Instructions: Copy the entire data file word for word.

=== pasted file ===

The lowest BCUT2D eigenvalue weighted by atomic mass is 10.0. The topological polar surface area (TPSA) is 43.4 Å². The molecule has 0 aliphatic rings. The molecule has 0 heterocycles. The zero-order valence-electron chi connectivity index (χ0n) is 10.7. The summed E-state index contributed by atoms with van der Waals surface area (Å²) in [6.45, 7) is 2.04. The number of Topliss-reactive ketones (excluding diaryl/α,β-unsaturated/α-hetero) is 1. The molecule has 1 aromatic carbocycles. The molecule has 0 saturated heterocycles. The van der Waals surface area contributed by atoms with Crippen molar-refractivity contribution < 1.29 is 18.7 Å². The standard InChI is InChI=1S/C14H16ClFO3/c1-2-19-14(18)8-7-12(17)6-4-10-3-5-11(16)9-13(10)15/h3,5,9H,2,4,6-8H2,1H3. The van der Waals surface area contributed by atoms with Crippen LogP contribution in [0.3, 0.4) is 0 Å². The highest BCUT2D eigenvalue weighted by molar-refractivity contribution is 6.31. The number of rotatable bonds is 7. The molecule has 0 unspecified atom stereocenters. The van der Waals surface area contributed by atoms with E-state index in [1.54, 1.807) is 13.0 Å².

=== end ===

The lowest BCUT2D eigenvalue weighted by atomic mass is 10.0. The topological polar surface area (TPSA) is 43.4 Å². The molecule has 0 aliphatic rings. The molecule has 0 heterocycles. The zero-order valence-electron chi connectivity index (χ0n) is 10.7. The summed E-state index contributed by atoms with van der Waals surface area (Å²) in [6.45, 7) is 2.04. The number of Topliss-reactive ketones (excluding diaryl/α,β-unsaturated/α-hetero) is 1. The molecule has 1 aromatic carbocycles. The molecule has 0 saturated heterocycles. The van der Waals surface area contributed by atoms with Crippen molar-refractivity contribution < 1.29 is 18.7 Å². The standard InChI is InChI=1S/C14H16ClFO3/c1-2-19-14(18)8-7-12(17)6-4-10-3-5-11(16)9-13(10)15/h3,5,9H,2,4,6-8H2,1H3. The van der Waals surface area contributed by atoms with Crippen LogP contribution in [0.3, 0.4) is 0 Å². The highest BCUT2D eigenvalue weighted by molar-refractivity contribution is 6.31. The number of rotatable bonds is 7. The molecule has 0 unspecified atom stereocenters. The van der Waals surface area contributed by atoms with E-state index in [1.54, 1.807) is 13.0 Å².